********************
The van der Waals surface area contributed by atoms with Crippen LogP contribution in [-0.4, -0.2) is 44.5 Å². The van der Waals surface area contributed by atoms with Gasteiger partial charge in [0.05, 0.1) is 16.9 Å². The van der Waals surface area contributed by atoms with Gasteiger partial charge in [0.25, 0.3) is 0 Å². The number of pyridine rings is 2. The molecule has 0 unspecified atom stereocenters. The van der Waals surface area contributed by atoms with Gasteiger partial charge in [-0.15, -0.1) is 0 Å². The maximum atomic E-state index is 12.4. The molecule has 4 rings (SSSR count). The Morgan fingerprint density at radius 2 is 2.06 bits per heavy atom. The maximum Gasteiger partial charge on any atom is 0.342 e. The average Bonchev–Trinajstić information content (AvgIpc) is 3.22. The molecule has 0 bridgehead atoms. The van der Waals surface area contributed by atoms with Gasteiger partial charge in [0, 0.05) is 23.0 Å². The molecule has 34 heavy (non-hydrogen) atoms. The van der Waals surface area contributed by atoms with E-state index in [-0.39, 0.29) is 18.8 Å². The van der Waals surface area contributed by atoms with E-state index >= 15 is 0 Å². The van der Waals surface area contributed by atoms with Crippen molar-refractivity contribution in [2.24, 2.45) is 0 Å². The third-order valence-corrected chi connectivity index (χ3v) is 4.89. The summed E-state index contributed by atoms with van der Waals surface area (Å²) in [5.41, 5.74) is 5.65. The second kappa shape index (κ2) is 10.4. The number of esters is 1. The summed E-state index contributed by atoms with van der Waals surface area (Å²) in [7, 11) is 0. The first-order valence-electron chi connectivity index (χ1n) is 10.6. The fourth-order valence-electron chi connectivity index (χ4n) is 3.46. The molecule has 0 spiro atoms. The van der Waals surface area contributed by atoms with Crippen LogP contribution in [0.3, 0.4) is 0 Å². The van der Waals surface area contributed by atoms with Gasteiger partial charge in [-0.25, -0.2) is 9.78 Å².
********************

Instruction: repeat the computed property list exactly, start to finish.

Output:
The van der Waals surface area contributed by atoms with Crippen LogP contribution in [-0.4, -0.2) is 44.5 Å². The van der Waals surface area contributed by atoms with Gasteiger partial charge in [0.05, 0.1) is 16.9 Å². The van der Waals surface area contributed by atoms with Gasteiger partial charge in [0.25, 0.3) is 0 Å². The number of pyridine rings is 2. The molecule has 0 unspecified atom stereocenters. The van der Waals surface area contributed by atoms with Gasteiger partial charge in [-0.15, -0.1) is 0 Å². The maximum atomic E-state index is 12.4. The molecule has 4 rings (SSSR count). The Morgan fingerprint density at radius 2 is 2.06 bits per heavy atom. The maximum Gasteiger partial charge on any atom is 0.342 e. The average Bonchev–Trinajstić information content (AvgIpc) is 3.22. The molecule has 0 bridgehead atoms. The van der Waals surface area contributed by atoms with Gasteiger partial charge in [0, 0.05) is 23.0 Å². The molecule has 34 heavy (non-hydrogen) atoms. The van der Waals surface area contributed by atoms with E-state index in [-0.39, 0.29) is 18.8 Å². The van der Waals surface area contributed by atoms with E-state index >= 15 is 0 Å². The van der Waals surface area contributed by atoms with Crippen molar-refractivity contribution in [2.24, 2.45) is 0 Å². The third-order valence-corrected chi connectivity index (χ3v) is 4.89. The summed E-state index contributed by atoms with van der Waals surface area (Å²) in [5.41, 5.74) is 5.65. The second kappa shape index (κ2) is 10.4. The number of esters is 1. The summed E-state index contributed by atoms with van der Waals surface area (Å²) in [7, 11) is 0. The first-order valence-electron chi connectivity index (χ1n) is 10.6. The fourth-order valence-electron chi connectivity index (χ4n) is 3.46. The molecule has 0 spiro atoms. The van der Waals surface area contributed by atoms with Crippen LogP contribution in [0.3, 0.4) is 0 Å². The van der Waals surface area contributed by atoms with Gasteiger partial charge in [-0.25, -0.2) is 9.78 Å².